Audible is limiting the roll-out of its Captions speech-to-text feature to just works in the public domain after seven publishers filed a copyright lawsuit.
The company confirmed the change in an email sent to the Independent Book Publishers Association (IBPA) and seen by Publishers Weekly. Audible will also only make Captions available to schools for the time being. The IBPA has called for all 27 of its member publishers to be excluded from the programme.
According to the website, Audible said: “As we had not determined a specific release date for the full Captions program when the lawsuit was filed, we have chosen to wait until the outcome of the proceeding to release it.
“In the meantime, we are working to roll out Captions for public domain titles to over 150,000 U.S. high school students in support of our educational focus. We look forward to a full rollout of Captions once the legal proceeding is resolved."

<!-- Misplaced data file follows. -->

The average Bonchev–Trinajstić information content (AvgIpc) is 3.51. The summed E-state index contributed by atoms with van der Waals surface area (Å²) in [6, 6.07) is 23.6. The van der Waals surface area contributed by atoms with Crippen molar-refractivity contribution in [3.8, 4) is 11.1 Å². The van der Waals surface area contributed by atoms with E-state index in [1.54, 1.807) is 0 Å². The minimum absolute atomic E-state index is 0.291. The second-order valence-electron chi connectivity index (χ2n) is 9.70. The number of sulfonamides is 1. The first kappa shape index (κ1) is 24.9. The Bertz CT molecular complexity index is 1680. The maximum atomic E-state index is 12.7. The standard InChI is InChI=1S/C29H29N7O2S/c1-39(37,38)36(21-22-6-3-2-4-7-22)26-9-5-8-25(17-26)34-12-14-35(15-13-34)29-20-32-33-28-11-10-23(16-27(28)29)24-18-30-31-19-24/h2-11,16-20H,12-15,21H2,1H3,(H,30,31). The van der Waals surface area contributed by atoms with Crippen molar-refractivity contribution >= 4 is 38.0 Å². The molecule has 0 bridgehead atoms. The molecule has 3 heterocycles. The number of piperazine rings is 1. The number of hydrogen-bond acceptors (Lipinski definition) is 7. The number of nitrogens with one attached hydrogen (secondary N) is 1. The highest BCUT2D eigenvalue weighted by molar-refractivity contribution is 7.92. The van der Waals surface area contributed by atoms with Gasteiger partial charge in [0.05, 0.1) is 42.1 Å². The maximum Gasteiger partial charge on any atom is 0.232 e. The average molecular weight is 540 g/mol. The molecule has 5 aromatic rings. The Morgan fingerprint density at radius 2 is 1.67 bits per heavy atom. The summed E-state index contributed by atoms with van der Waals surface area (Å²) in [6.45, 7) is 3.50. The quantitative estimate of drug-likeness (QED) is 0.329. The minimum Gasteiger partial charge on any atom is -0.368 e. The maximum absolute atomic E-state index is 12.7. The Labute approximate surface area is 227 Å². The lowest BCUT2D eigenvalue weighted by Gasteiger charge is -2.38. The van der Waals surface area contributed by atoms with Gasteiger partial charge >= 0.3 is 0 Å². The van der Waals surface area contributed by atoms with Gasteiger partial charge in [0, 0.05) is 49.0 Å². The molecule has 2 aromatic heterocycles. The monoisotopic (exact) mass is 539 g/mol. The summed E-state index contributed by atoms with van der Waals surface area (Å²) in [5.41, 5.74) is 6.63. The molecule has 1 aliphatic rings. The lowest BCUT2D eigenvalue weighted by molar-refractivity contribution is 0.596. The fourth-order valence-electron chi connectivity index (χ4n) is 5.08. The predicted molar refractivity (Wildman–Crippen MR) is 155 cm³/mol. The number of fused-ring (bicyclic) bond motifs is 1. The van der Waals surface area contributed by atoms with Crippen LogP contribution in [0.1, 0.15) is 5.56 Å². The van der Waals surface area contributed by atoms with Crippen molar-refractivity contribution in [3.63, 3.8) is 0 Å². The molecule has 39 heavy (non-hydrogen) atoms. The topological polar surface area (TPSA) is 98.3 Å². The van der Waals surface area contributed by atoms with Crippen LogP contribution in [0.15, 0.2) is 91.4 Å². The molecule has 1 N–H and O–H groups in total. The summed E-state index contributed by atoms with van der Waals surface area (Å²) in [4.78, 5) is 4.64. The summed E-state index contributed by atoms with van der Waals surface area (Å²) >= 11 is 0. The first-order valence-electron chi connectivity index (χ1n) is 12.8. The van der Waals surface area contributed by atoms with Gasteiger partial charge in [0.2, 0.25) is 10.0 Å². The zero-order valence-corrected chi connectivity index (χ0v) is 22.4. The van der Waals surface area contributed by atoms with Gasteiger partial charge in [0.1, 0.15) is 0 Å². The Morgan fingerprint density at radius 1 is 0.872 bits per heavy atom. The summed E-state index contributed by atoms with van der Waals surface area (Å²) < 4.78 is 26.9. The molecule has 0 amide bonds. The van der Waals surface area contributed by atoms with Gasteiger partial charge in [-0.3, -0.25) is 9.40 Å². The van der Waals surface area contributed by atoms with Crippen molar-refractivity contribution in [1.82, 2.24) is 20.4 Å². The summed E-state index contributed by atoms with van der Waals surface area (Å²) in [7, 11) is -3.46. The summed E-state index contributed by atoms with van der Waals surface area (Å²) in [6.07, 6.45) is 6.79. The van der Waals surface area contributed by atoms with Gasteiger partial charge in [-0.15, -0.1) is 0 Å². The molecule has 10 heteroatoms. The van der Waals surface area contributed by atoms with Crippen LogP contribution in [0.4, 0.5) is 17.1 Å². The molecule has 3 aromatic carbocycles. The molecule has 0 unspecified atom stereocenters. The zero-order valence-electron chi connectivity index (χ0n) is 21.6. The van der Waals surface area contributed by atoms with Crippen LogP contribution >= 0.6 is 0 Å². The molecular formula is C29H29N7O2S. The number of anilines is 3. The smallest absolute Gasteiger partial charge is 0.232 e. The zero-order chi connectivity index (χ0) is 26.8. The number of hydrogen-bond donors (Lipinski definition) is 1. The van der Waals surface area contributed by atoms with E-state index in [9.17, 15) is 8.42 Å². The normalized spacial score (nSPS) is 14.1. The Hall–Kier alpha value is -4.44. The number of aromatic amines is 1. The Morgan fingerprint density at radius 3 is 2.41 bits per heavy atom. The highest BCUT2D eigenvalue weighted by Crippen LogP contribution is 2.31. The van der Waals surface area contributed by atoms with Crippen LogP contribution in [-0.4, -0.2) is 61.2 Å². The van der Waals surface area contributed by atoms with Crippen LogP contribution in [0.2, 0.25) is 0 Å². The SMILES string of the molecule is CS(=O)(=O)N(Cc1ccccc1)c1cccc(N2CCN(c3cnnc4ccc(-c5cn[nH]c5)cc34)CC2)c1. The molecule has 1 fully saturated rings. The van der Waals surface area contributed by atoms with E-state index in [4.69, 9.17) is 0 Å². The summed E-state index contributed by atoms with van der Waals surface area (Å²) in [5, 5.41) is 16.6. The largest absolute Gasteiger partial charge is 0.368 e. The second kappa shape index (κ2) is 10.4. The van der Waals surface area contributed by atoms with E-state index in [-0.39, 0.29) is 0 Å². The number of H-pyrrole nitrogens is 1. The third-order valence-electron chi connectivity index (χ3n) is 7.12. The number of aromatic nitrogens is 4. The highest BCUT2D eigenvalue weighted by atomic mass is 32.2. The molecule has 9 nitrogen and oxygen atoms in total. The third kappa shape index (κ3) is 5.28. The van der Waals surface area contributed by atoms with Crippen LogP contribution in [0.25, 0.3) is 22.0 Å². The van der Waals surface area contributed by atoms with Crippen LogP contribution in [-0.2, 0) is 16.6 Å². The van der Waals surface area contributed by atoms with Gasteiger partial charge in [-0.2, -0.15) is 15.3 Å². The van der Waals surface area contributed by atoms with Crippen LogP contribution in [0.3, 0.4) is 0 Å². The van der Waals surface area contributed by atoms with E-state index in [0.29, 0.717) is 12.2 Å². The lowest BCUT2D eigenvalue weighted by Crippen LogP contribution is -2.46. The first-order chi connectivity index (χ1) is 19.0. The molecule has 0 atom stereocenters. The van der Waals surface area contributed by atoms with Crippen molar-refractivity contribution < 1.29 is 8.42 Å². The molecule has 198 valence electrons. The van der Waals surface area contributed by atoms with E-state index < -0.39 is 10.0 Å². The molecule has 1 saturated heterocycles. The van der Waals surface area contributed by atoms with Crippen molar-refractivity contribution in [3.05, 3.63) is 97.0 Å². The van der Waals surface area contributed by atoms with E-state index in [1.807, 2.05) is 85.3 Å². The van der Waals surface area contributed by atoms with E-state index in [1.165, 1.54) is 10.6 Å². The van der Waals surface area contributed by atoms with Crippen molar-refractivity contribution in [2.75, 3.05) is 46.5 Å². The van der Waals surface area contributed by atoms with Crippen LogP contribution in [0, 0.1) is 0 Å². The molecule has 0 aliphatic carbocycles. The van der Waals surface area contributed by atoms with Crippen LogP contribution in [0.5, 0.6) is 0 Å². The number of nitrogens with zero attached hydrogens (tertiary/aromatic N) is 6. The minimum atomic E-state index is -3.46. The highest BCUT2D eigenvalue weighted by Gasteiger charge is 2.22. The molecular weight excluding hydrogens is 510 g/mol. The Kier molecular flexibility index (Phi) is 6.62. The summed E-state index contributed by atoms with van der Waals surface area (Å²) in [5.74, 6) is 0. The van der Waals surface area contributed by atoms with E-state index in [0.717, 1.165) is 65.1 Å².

In her own letter to Audible, IBPA c.e.o. Angela Bole said the organisation could “see benefit” in the Captions feature “but not without proper permission from the copyright holders and proper compensation to the creators”.
Audible had planned to rollout Captions, allowing US customers to read along to their audiobooks, this month but the Association of American Publishers (AAP) argued it was a violation of copyright law.
The group, including Chronicle Books, Hachette Book Group, HarperCollins Publishers, Macmillan Publishing Group, Penguin Random House, Scholastic and Simon & Schuster, filed a lawsuit on 23rd August calling for a judge to stop Audible from including their works in the programme launch without their permission.
Audible later agreed to exclude works from those publishers until a judge rules on a preliminary injunction.
Audible declined to comment when approached by The Bookseller.